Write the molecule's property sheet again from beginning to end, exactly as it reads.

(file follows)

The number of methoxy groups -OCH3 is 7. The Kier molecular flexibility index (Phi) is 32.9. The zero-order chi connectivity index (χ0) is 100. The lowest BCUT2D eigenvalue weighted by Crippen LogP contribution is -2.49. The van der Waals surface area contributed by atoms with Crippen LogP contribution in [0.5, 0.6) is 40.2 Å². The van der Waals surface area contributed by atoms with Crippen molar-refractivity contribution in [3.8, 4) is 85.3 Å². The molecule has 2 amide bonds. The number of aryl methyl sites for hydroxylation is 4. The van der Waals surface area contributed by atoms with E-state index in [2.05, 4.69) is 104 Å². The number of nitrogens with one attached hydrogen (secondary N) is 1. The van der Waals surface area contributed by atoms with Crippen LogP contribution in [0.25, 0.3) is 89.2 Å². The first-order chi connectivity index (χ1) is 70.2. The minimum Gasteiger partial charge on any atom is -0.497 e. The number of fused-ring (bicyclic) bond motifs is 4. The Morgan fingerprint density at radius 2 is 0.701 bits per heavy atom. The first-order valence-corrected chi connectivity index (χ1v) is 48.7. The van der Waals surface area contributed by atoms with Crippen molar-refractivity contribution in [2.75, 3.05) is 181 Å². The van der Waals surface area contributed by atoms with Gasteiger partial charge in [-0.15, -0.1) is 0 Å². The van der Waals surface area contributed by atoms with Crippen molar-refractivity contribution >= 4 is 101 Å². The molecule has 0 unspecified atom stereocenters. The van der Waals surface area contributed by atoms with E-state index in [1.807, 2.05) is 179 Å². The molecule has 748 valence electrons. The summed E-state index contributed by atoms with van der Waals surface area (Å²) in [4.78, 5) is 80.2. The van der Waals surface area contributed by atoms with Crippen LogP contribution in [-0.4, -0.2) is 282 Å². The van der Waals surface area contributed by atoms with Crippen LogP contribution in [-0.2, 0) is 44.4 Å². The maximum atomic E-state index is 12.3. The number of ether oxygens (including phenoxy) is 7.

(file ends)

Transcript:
The number of methoxy groups -OCH3 is 7. The Kier molecular flexibility index (Phi) is 32.9. The zero-order chi connectivity index (χ0) is 100. The lowest BCUT2D eigenvalue weighted by Crippen LogP contribution is -2.49. The van der Waals surface area contributed by atoms with Crippen LogP contribution in [0.5, 0.6) is 40.2 Å². The van der Waals surface area contributed by atoms with Crippen molar-refractivity contribution in [3.8, 4) is 85.3 Å². The molecule has 2 amide bonds. The number of aryl methyl sites for hydroxylation is 4. The van der Waals surface area contributed by atoms with E-state index in [2.05, 4.69) is 104 Å². The number of nitrogens with one attached hydrogen (secondary N) is 1. The van der Waals surface area contributed by atoms with Crippen LogP contribution in [0.25, 0.3) is 89.2 Å². The first-order chi connectivity index (χ1) is 70.2. The minimum Gasteiger partial charge on any atom is -0.497 e. The number of fused-ring (bicyclic) bond motifs is 4. The Morgan fingerprint density at radius 2 is 0.701 bits per heavy atom. The first-order valence-corrected chi connectivity index (χ1v) is 48.7. The van der Waals surface area contributed by atoms with Crippen molar-refractivity contribution in [2.75, 3.05) is 181 Å². The van der Waals surface area contributed by atoms with Gasteiger partial charge in [-0.15, -0.1) is 0 Å². The van der Waals surface area contributed by atoms with Crippen molar-refractivity contribution >= 4 is 101 Å². The molecule has 0 unspecified atom stereocenters. The van der Waals surface area contributed by atoms with E-state index in [1.807, 2.05) is 179 Å². The molecule has 748 valence electrons. The summed E-state index contributed by atoms with van der Waals surface area (Å²) in [4.78, 5) is 80.2. The van der Waals surface area contributed by atoms with Crippen LogP contribution in [-0.4, -0.2) is 282 Å². The van der Waals surface area contributed by atoms with Crippen LogP contribution in [-0.2, 0) is 44.4 Å². The maximum atomic E-state index is 12.3. The number of ether oxygens (including phenoxy) is 7.